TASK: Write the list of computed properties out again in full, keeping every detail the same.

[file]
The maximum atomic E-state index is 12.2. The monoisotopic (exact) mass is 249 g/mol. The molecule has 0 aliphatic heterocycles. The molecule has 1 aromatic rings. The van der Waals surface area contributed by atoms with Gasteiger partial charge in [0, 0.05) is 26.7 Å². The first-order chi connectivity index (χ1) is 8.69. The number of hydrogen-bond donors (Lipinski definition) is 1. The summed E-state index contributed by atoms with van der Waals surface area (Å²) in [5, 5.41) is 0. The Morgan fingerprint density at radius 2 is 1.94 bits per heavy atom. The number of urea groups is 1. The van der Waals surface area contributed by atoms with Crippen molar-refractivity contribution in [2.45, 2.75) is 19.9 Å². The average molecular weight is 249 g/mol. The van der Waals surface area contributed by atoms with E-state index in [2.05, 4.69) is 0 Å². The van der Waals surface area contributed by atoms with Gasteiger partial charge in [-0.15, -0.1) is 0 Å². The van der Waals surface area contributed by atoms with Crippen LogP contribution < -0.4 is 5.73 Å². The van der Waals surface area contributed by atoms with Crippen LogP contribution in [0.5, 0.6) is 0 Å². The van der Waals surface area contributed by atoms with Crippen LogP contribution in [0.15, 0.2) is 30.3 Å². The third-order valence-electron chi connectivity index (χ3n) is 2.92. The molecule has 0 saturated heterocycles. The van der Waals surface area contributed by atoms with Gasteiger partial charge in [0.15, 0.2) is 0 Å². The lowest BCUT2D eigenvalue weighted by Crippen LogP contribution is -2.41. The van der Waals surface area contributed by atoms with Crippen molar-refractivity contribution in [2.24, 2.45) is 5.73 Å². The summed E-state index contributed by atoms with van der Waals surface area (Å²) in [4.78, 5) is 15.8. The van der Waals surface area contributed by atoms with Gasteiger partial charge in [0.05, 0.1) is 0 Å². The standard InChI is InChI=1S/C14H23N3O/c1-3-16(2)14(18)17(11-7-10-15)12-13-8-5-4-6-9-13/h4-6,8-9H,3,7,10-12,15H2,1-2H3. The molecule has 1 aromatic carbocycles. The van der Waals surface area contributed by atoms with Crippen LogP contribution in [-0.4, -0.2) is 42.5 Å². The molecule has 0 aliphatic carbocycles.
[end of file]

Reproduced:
The maximum atomic E-state index is 12.2. The monoisotopic (exact) mass is 249 g/mol. The molecule has 0 aliphatic heterocycles. The molecule has 1 aromatic rings. The van der Waals surface area contributed by atoms with Gasteiger partial charge in [0, 0.05) is 26.7 Å². The first-order chi connectivity index (χ1) is 8.69. The number of hydrogen-bond donors (Lipinski definition) is 1. The summed E-state index contributed by atoms with van der Waals surface area (Å²) in [5, 5.41) is 0. The Morgan fingerprint density at radius 2 is 1.94 bits per heavy atom. The number of urea groups is 1. The van der Waals surface area contributed by atoms with Crippen molar-refractivity contribution in [2.45, 2.75) is 19.9 Å². The average molecular weight is 249 g/mol. The van der Waals surface area contributed by atoms with E-state index in [2.05, 4.69) is 0 Å². The van der Waals surface area contributed by atoms with Gasteiger partial charge in [-0.15, -0.1) is 0 Å². The van der Waals surface area contributed by atoms with Crippen LogP contribution < -0.4 is 5.73 Å². The van der Waals surface area contributed by atoms with Crippen LogP contribution in [0.5, 0.6) is 0 Å². The van der Waals surface area contributed by atoms with Crippen LogP contribution in [0.15, 0.2) is 30.3 Å². The third-order valence-electron chi connectivity index (χ3n) is 2.92. The molecule has 0 saturated heterocycles. The van der Waals surface area contributed by atoms with Gasteiger partial charge in [0.15, 0.2) is 0 Å². The lowest BCUT2D eigenvalue weighted by Crippen LogP contribution is -2.41. The van der Waals surface area contributed by atoms with Crippen molar-refractivity contribution in [2.24, 2.45) is 5.73 Å². The summed E-state index contributed by atoms with van der Waals surface area (Å²) in [4.78, 5) is 15.8. The van der Waals surface area contributed by atoms with Gasteiger partial charge in [0.05, 0.1) is 0 Å². The standard InChI is InChI=1S/C14H23N3O/c1-3-16(2)14(18)17(11-7-10-15)12-13-8-5-4-6-9-13/h4-6,8-9H,3,7,10-12,15H2,1-2H3. The molecule has 1 aromatic carbocycles. The van der Waals surface area contributed by atoms with Crippen LogP contribution in [-0.4, -0.2) is 42.5 Å². The molecule has 0 aliphatic carbocycles.